Ubuntu 8.10 "Intrepid Ibex" feels more like a service pack than a new release

With only ten days to go until Ubuntu 8.10 is released I decided to take a look at the latest beta to see what the new release has to offer. Oddly enough, "Intrepid Ibex" feels more like a service pack to me than a new release.

With only ten days to go until Ubuntu 8.10 is released I decided to take a look at the latest beta to see what the new release has to offer. Oddly enough, "Intrepid Ibex" feels more like a service pack to me than a new release.

Ubuntu 8.10 "Intrepid Ibex" gallery!

Don't get me wrong, there are new features in 8.10:

  • Linux kernel 2.6.27
  • GNOME 2.24
  • Encrypted private directory
  • X.Org 7.4 (offering better support for keyboards, mice, and tablets)
  • Network Manager 0.7 (improved network management)
  • Dell's DKMS (Dynamic Kernel Module Support)
  • PAM authentication
  • BBC plugin for Totem (grab free shows from the BBC)
  • Guest session support

Sure, a nice selection of new features, but there's very little in the way of unifying and streamlining the user interface. I guess we all got a heads-up that the UI was still very much a work in progress last month when Mark Shuttleworth, founder of Canonical (the company behind Ubuntu), posted the following on his blog:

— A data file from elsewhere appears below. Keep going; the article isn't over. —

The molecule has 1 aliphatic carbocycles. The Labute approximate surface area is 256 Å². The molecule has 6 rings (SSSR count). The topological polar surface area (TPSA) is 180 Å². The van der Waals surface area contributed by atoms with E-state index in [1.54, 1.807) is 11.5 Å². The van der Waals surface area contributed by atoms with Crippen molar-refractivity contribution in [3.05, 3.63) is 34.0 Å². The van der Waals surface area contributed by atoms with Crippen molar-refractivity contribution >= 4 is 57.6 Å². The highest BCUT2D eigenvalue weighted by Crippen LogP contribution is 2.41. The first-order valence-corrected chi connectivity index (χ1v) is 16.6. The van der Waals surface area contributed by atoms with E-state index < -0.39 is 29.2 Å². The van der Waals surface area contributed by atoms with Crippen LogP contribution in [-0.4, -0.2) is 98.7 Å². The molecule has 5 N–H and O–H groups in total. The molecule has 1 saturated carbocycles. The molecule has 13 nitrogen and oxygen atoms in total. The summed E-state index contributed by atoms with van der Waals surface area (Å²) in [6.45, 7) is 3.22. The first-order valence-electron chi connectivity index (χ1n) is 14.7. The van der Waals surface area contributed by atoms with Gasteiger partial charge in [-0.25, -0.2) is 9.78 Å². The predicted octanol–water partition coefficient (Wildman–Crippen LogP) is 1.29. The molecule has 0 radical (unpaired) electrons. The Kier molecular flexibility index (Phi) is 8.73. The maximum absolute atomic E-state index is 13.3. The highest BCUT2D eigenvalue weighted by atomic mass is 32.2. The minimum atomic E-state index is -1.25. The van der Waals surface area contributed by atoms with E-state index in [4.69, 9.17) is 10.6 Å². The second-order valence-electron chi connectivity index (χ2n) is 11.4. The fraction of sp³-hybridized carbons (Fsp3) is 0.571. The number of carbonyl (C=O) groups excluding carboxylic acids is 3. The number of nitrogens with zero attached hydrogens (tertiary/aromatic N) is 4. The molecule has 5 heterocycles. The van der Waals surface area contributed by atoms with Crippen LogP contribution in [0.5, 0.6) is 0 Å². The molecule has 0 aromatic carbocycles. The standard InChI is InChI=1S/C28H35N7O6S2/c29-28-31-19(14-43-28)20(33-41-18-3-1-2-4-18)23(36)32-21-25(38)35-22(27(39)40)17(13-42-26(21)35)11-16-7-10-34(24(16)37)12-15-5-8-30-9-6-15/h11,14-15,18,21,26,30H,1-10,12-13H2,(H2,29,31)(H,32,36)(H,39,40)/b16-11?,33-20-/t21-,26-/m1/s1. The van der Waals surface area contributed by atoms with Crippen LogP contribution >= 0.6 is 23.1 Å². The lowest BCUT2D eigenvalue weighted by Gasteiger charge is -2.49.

There’s also recognition for the scale of the challenge that faces us. When I laid out the goal of “delivering a user experience that can compete with Apple in two years” at OSCON, I had many questions afterwards about how on earth we could achieve that. “Everyone scratches their own itch, how can you possibly make the UI consistent?” was a common theme. And it’s true - the free software desktop is often patchy and inconsistent. But I see the lack of consistency as both a weakness (GNOME, OpenOffice and Firefox all have different UI toolkits, and it’s very difficult to make them seamless) and as a strength - people are free to innovate, and the results are world-leading. Our challenge is to get the best of both of those worlds.

Still, bug fixes and the features listed above should keep us happy for another six months until Ubuntu 9.04 "Jaunty Jackalope" is released.

 

Thoughts?

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